Madison cave isopod. Antrolana lirais classified as “vulnerable.” This tiny critter is an eyeless, unpigmented freshwater crustacean that lives in flooded limestone caves in the northern Shenandoah Valley, with documented population centers around Staunton and Harrisonburg. The ICUN database contains little information about the isopod. Contamination of underground water is the major threat to the creature’s habitat — definitely an issue in the karst terrain in Virginia mountain terrain.
Rusty patched bumble bee. IUCM does not have this species of bumble bee in its database. But Fish & Wildlife does refer to it as “endangered.” “Rusty patched bumble bees once occupied grasslands and tall grass prairies of the Upper Midwest and Northeast, but most grasslands and prairies have been lost, degraded, or fragmented by conversion to other uses,” states the endangered species website. The range has constricted to 13 states, of which Virginia is one, plus one Canadian province. The biggest threat comes from intensive farming and the use of pesticides.
Clubshell mussel. Also not included in the IUCM database, the clubshell mussel is described by Fish & Wildlife as an “endangered” species. The bivalve, which lives in small to medium rivers and streams, once was found from Michigan to Alabama, Illinois to West Virginia — Virginia does not warrant mention as part of its range — and now is relegated to “portions of only 13 streams.” The major threats listed are pollution from agricultural run-off, industrial wastes, and extensive impoundments for navigation, all compounded by competition with the Zebra mussel.
Northern Long-eared bat. The Northern long-eared bat does not appear in the IUCN’s red list but it is listed as “threatened” by Fish & Wildlife. The bat’s range extends throughout most of the Eastern U.S. and parts of Canada. Its population decline has been caused by the “white-nosed syndrome,” a fungal disease. The disease has spread to bats in Virginia.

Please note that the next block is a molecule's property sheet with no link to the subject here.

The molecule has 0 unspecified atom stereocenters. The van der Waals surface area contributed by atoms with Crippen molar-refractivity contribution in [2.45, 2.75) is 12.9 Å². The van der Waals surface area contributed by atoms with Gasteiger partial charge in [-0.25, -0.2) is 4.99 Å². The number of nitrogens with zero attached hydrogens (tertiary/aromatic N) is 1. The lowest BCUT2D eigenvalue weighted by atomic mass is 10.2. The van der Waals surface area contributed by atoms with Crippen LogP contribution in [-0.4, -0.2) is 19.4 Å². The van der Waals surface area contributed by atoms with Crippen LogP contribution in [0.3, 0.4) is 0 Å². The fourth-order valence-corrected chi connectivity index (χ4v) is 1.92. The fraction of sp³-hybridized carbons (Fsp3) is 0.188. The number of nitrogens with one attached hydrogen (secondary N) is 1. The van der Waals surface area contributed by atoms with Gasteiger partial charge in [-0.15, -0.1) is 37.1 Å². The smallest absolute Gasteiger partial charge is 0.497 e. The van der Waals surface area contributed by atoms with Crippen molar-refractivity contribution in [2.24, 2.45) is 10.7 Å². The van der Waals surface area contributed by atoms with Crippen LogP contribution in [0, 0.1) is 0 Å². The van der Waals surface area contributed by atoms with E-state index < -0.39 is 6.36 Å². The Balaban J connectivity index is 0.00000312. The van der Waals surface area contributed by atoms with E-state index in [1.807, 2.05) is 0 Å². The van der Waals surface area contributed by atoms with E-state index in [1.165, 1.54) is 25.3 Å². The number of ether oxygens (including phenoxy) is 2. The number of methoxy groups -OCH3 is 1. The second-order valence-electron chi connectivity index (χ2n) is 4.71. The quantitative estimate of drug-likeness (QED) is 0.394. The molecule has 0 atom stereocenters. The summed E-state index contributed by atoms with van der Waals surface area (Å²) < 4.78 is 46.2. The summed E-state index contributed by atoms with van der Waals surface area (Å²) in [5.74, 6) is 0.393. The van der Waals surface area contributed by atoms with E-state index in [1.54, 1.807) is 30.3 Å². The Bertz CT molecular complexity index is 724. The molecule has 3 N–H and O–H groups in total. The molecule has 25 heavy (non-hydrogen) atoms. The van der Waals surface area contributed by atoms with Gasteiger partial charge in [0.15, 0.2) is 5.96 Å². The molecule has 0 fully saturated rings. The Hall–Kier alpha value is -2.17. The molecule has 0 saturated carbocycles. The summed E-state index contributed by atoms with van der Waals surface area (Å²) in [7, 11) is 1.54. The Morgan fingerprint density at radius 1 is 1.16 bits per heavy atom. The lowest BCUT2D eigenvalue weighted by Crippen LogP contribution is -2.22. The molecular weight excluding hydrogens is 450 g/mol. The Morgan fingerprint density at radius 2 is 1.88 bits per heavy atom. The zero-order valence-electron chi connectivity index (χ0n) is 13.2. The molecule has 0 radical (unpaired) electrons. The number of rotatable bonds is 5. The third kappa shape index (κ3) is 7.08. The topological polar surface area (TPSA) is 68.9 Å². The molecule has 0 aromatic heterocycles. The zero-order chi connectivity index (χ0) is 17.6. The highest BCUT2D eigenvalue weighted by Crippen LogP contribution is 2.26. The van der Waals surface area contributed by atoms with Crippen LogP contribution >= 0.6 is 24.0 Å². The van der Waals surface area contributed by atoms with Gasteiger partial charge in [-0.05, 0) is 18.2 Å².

Bacon’s bottom line: This is a superficial survey, and I welcome the input of anyone who has more detailed and authoritative knowledge. But it seems reasonable to draw several conclusions.
First, none of these species are “critically endangered.” Only two are listed as “endangered.” The other four are classified as “threatened” or “vulnerable.”
Second, the habitat of four of these species — the bats, bees and mussels — extend far beyond Virginia. Indeed, Virginia accounts for only a sliver of the habitat for these four animals. The range of only two of the species — the Roanoke perch and the Madison cave isopod — are confined all or mostly to Virginia.
Third, it is hard to see how sedimentation from pipeline construction runoff would pose to either variety of bat or to bees threatened by pesticides and the loss of prairie habitat.
A deterioration in water quality could create problems for the logperch, the isopod, and the clubshell mussel. However, the mussel is indigenous to many other states, and it strikes me as a stretch to suggest that pipeline construction would have a measurable impact on its overall numbers. Construction runoff could be an issue for the vitality of the logperch and isopod, but it’s hard to gauge the level of risk without knowing more about the precise location of their habitats in relation to the pipeline route. If there is a genuine threat, it seems reasonable to require the ACP to take significant precautions to protect those two species. But is that grounds to shut down the pipeline? Readers, please weigh in.
(This article first ran in Bacons Rebellion on May 17, 2018.)